Virtual Learning

Digital Literacy — What’s Changed and What’s NEW

Digital Literacy — What’s Changed and What’s NEW


In a world that operates increasingly online, digital literacy is becoming more and more important to include in K-12 education. Many adults struggle with digital literacy as it is. For example, a 2019 Pew Research study found that 49% of American adults have no idea what private browsing is, though the same study did find that younger adults generally score higher on digital literacy assessments than older adults.


Technology is constantly shifting, and so our digital literacy teaching strategies need to reflect that. Let’s take a look at what has changed, what’s new and how this subject is impacting the curriculum across the United States. 


What is digital literacy?


Digital literacy is, according to the American Library Association, “Digital literacy is the ability to use information and communication technologies to find, evaluate, create, and communicate information, requiring both cognitive and technical skills.”

The skill helps those who are proficient in it stay up to date easier, communicate better and avoid potential scams or online fraud. 


For students, digital literacy helps them efficiently engage in the digital world. Not only does it increase their ability to participate in the learning process, but will also assist in preventing social comparison, cyberbullying and other privacy violations.  


It is impossible to discuss digital literacy without taking note of the digital divide, the stark difference between those who have access to the internet and technology and those who do not. According to the Pew Research study, the more education someone has, the better their digital literacy will likely be.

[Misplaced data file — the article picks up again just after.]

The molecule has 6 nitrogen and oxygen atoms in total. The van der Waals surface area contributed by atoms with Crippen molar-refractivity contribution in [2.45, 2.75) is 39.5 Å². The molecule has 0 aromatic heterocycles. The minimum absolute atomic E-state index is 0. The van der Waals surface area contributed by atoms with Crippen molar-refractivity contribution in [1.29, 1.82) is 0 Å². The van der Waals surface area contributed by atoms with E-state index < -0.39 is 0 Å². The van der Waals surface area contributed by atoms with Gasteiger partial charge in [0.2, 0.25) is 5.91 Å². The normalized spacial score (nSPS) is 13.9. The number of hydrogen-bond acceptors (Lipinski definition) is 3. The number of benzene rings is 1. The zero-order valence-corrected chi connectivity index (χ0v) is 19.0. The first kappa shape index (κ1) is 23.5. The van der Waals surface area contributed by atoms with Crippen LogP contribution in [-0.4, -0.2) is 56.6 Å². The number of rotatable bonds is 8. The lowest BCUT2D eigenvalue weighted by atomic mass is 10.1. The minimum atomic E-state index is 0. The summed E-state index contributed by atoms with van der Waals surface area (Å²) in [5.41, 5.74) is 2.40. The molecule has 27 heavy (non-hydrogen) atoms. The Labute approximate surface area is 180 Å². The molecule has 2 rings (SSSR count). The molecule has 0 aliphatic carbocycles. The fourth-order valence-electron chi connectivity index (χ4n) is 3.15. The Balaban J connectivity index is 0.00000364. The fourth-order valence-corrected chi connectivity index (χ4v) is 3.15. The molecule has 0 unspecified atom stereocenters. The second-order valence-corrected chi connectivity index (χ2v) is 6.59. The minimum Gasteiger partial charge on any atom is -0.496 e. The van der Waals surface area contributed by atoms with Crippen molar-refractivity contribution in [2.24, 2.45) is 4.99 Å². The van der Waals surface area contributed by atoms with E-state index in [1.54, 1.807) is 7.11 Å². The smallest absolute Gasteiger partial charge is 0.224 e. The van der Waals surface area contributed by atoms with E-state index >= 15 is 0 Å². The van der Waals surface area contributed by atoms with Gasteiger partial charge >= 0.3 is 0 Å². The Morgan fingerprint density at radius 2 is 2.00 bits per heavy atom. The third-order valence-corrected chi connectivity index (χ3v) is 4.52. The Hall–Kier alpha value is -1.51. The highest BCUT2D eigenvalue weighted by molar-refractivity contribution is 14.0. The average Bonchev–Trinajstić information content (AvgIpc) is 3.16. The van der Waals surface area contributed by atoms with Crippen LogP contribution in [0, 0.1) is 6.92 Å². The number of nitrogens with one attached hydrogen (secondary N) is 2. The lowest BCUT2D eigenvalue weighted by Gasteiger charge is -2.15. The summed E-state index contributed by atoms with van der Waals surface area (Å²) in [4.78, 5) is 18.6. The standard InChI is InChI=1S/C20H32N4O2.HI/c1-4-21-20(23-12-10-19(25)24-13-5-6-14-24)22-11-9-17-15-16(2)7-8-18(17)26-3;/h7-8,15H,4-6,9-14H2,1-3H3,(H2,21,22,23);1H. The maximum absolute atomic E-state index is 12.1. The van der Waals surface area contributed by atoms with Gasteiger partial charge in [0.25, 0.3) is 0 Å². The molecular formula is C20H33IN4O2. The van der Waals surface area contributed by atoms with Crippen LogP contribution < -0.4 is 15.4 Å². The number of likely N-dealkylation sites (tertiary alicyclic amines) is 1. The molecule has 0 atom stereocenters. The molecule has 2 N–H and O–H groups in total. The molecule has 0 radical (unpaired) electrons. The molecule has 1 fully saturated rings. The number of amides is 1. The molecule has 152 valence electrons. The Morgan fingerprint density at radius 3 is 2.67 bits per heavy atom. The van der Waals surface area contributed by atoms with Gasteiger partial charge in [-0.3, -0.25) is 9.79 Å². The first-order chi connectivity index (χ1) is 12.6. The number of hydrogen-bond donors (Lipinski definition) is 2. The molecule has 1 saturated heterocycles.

Integrating digital literacy into the classroom 


Most K-12 students today are digitally native, meaning that they grew up in the technological landscape. However, this does not necessarily equate to them being digitally literate. 


According to an article by EdSurge, scrolling YouTube or browsing Instagram are passive activities, while searching for information is a more engaged form of digital interaction. Teacher Josh Flaherty summarizes this concept for EdSurge, explaining, “This idea that kids, especially high-school-age kids, are digital natives and can easily learn digital tools [is] largely not borne out by the evidence.”  Because of this assumption, students may not be improving their digital literacy as much as they could be. 


According to the 2020 Literacy Worldwide Report, 25% of respondents felt like digital literacy deserves more attention. Overall, the report lists digital literacy as one of the “top critical topics for improving literacy outcomes in the next decade.” This includes the ability to use more technology in the classroom as a teaching tool. 


This issue is becoming increasingly important as more students are learning and working remotely. They are spending more time than ever online, communicating in virtual environments and exposing themselves to potentially false or harmful information. As a teacher or classroom leader, it is important to educate yourself and your students on digital literacy, which requires professional development that is often missing. 


New methods for digital literacy


In the magazine Learning for Justice, Dr. Joel Breakstone, director for the Stanford History Education Group, says digital literacy needs to be integrated into every course a student takes, instead of being a standalone class. 


According to the National Center for Education Statistics, 43% of K-12 students were enrolled in some form of remote instruction in 2021. This means that most of their education relied on some digital literacy skills, which they may not have had experience with previously. 


“What we need to do is give students the opportunities to practice with the kinds of sources they encounter every day,” Dr. Breakstone said, adding that, if budget cuts need to be made, digital literacy courses are often among the first to go. But when these essential skills are integrated with more traditional courses, it becomes more applicable to the real world.


As the world changes and continues to grow increasingly reliant on digital tools for education and everyday operation, digital literacy becomes more valuable and essential. Agile is here to share those new advancements. To learn more, reach out to us today.